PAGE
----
Tuesday, December 1, 2009

Star Trek by the Minute 061: Spock Beams Down

STbtM Posts: First - Previous

With Kirk and Sulu tumbling in an uncontrolled free-fall, Kirk yells: "Enterprise, where are you?" Again, what Kirk chooses to shout is not only pointless, but in the real world this shouting would be impossible as well. Any experienced jumper can tell you, just breathing is difficult enough when you have winds over 100 MPH hitting your unprotected face head on, try enunciating anything intelligible with this kind of turbulence blasting your mouth and lips. The effect can be simulated by having a competent friend drive over 100 MPH, while one sticks their head out the passenger-side window, and you'll see what I mean. Next, try holding a microphone 1 meter out to the side (like a cellphone) and get an understandable message to it. Good luck.

Naturally, you would not hear anything from the device because of wind interference, yet Chekov repeats "Hold on, hold on, hold on." Forget about the unbelievable story, the fact that this writing came from people who get paid for this dreck is the real excitement. Perhaps they were going for a "more dramatic" effect by more repetition? At this point I swear: Kirk responds "Now, now, now, do it now! Now, now, now, now." Dear reader, can you GUESS what Chekov says AGAIN to his free-falling comrades? That's right: "Hold on." Unbelievable. Another potentially suicidal mistake these geniuses have been making is for them to stay together in freefall. By separating, they can increase their surface area and gain valuable time by slowing their descent. Another potentially suicidal mistake was Sulu not bothering to try his communicator at all. In a worst case, it would give a signal to which the ship could lock-on.

Finally, his stuttering comes to an end, and he says: "Compensating gravitational pull and…gotcha!" They materialize just above the transporter pad – yet still falling. Apparently the transporter can filter out really big relative velocities that would puree any mammal, but when it comes to an object falling it's completely flummoxed.

In homage to the love between George Takei and the Shat, Sulu and Kirk fall to the deck in each other's arms – quite "touching". "Thanks" says Sulu, "No problem," pants Kirk. Spock strides in strapping on a black holster style belt and orders "Clear the pad, I'm beaming to the surface." Apparently, the 7 spaces on the transporter have fewer controls than a Tivo. Kirk, stepping down with Sulu asks another set of nonsensical queries: "The surface of what? What're you going down there? Are you nuts?" I would only guess this was thought to be humorous. Spock checks a phaser and crouches, for some reason. Kirk yells: "Spock, you can't do that!" which is obviously untrue, unhelpful, and meaningless. The former skipper orders "Energize!" To which Kirk yells his next incomprehensible line: "Spock!"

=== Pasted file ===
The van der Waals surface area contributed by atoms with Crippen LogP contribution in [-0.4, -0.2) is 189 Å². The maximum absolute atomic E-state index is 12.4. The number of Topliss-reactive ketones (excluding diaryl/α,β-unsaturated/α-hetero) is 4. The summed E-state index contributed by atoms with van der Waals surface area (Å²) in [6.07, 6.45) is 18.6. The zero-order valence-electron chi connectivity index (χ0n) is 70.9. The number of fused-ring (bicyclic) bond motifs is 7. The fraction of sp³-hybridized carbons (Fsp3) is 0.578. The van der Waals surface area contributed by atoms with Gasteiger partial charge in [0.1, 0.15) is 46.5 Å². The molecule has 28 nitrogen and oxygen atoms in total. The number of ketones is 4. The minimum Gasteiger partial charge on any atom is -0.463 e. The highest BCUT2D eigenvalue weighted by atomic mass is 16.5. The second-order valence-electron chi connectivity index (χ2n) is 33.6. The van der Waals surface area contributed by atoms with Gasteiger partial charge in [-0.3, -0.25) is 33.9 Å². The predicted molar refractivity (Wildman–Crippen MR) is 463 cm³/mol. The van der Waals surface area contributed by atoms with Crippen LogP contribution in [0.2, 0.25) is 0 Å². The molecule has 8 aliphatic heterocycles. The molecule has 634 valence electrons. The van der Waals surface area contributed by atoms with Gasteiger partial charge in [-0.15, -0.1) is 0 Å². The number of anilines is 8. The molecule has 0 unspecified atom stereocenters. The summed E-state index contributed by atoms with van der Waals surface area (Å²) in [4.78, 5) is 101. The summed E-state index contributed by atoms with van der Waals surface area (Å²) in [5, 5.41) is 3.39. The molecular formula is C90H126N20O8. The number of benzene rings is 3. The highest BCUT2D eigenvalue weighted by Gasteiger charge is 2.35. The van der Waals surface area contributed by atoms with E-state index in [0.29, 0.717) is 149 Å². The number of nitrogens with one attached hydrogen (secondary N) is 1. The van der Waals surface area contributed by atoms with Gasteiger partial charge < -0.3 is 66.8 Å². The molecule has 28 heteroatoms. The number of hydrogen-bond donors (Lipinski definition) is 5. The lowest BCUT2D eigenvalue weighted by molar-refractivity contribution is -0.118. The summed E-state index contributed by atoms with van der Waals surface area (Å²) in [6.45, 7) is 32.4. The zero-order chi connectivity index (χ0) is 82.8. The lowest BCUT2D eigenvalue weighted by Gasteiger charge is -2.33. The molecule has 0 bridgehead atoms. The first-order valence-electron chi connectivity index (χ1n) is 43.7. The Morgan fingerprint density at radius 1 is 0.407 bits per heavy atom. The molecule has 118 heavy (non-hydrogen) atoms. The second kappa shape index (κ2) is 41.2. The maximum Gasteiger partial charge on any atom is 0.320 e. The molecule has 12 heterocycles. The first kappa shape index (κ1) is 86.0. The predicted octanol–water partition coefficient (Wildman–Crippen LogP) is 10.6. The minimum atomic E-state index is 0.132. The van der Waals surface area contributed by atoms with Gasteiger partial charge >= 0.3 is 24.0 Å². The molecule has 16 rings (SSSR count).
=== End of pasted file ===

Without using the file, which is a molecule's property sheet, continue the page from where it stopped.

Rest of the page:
Spock materializes in a landscape that reminds me of Oblivion from Elder Scrolls IV, but is really a computer enhanced Vasquez Rocks. He looks around at the collapsing cliffs, stands up (why was he crouched again?), and bolts off running down into the Mentakan valley.

No women utter a word or appear in this segment.

Next time, we wonder why Spock beamed down so far from his destination, in Star Trek by the Minute 062: Katric Ark Escape.

3 comments:

StarkRG said...

Great stuff! One thing you forgot though. During this time of extreme emergency, the planet having mere minutes left, Spock takes the time to retrieve a belt and phaser.

Meanwhile Chekov (the youngest cadet on board) assumes command, Sulu falls off the drill, Kirk dives after him, catches him, the transporter operator fails to lock on, Chekov decides he could do it, relinquishes command, runs to the transporter room, takes over, establishes lock, and beams Kirk and Sulu up, all before Spock arrives with his special belt and phaser. Shouldn't Spock have arrived much sooner than Chekov?

The following scene has Spock's mother falling to her death seconds before beamout. Considering he was beaming down to a known friendly planet to retrieve people known to be friendly did he REALLY need that phaser? Considering retrieving the phaser and belt cost his mother's life it's no wonder the dude hates himself later in the movie.

BurntSynapse said...

Good points, and funny. I don't recall where, but in some post I run through the various skippers abandoning the bridge during the film.

If you're going through the whole thing, I look forward to your feedback.

Haaris Qureshi said...

Phasers can be used to cut through rock. Possibly useful in this situation.

Aspen Music Festival: Music with a View Concert

Distinguished theory and performance teacher provides expert knowledge during " Music with a View "at the Aspen Art Museum